Declaring block relationships v16
You can declare the relationship between blocks in an SPL program. The ability to invoke subprograms and access identifiers declared in a block depends on this relationship.
The following are the basic terms:
- A block is the basic SPL structure consisting of an optional declaration section, a mandatory executable section, and an optional exception section. Blocks implement standalone procedure and function programs, anonymous blocks, triggers, packages, and subprocedures and subfunctions.
- An identifier (variable, cursor, type, or subprogram) local to a block means that it's declared in the declaration section of the given block. You can access such local identifiers from the executable section and optional exception section of the block.
- The parent block contains the declaration of another block, that is, the child block.
- Descendent blocks are the set of blocks forming the child relationship starting from a given parent block.
- Ancestor blocks are the set of blocks forming the parental relationship starting from a given child block.
- The set of descendent (ancestor) blocks form a hierarchy.
- The level is an ordinal number of a given block from the highest ancestor block. For example, given a standalone procedure, the subprograms declared in the declaration section of this procedure are all at the same level, such as level 1. Additional subprograms in the declaration section of the subprograms declared in the standalone procedure are at the next level, that is, level 2.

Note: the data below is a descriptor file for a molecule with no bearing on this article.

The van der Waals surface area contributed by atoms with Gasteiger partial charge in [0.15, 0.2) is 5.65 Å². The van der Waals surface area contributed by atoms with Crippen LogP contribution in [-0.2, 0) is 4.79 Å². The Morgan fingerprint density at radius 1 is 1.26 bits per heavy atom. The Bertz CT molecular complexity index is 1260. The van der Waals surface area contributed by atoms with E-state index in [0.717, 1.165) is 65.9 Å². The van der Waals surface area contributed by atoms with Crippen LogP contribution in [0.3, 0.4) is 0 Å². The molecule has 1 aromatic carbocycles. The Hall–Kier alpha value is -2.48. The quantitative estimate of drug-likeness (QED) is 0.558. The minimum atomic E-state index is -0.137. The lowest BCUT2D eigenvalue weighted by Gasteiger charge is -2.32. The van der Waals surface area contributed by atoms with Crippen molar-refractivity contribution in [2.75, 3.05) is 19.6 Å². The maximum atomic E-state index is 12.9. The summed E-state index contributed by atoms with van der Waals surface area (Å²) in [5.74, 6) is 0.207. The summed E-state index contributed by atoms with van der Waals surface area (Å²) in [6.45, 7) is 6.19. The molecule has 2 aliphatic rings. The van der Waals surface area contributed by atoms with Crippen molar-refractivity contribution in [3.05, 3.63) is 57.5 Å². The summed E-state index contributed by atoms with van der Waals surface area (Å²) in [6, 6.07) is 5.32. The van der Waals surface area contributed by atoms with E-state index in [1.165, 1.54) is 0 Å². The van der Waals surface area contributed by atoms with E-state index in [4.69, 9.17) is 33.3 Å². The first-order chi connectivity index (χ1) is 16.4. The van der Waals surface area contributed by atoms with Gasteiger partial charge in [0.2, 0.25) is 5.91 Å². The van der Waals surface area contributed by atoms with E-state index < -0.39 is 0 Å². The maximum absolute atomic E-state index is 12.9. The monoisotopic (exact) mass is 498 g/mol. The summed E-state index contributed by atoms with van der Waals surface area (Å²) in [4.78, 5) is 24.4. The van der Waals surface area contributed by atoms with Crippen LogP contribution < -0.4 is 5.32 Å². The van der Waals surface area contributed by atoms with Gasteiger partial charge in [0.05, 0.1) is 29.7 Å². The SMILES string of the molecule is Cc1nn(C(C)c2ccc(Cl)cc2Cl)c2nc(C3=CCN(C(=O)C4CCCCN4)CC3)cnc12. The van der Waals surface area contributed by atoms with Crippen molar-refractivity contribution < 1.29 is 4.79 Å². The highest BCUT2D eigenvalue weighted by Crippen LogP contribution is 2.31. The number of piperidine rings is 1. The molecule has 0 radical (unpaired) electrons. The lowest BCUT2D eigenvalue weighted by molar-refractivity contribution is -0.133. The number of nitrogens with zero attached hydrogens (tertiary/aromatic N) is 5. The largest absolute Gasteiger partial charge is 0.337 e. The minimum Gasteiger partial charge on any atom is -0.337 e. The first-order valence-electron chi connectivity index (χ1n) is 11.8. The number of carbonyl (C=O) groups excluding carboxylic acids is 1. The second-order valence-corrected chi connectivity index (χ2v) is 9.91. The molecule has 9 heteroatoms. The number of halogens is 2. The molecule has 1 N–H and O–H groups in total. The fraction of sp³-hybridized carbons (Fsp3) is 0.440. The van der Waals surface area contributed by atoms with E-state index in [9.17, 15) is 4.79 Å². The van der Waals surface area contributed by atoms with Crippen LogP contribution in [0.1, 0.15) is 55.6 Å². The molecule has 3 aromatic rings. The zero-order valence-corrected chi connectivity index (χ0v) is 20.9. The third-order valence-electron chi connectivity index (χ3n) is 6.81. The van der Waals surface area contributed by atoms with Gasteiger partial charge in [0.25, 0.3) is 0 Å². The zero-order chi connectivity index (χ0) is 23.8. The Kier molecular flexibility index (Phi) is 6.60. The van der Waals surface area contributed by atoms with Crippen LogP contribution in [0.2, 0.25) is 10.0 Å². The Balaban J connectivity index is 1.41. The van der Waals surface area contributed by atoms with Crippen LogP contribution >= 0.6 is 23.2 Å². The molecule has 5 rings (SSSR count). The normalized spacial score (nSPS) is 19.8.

- The sibling blocks are the set of blocks that have the same parent block, that is, they are all locally declared in the same block. Sibling blocks are at the same level relative to each other.
The following schematic of a set of procedure declaration sections provides an example of a set of blocks and their relationships to their surrounding blocks.
The two vertical lines on the left-hand side of the blocks indicate there are two pairs of sibling blocks.
block_1b is one pair, and
block_2b is the second pair.
The relationship of each block with its ancestors is shown on the right-hand side of the blocks. Three hierarchical paths are formed when progressing up the hierarchy from the lowest-level child blocks. The first consists of
block_3. The second is
block_2b. The third is
The rules for invoking subprograms based on block location are described starting with Invoking subprograms. The rules for accessing variables based on block location are described in Accessing subprogram variables.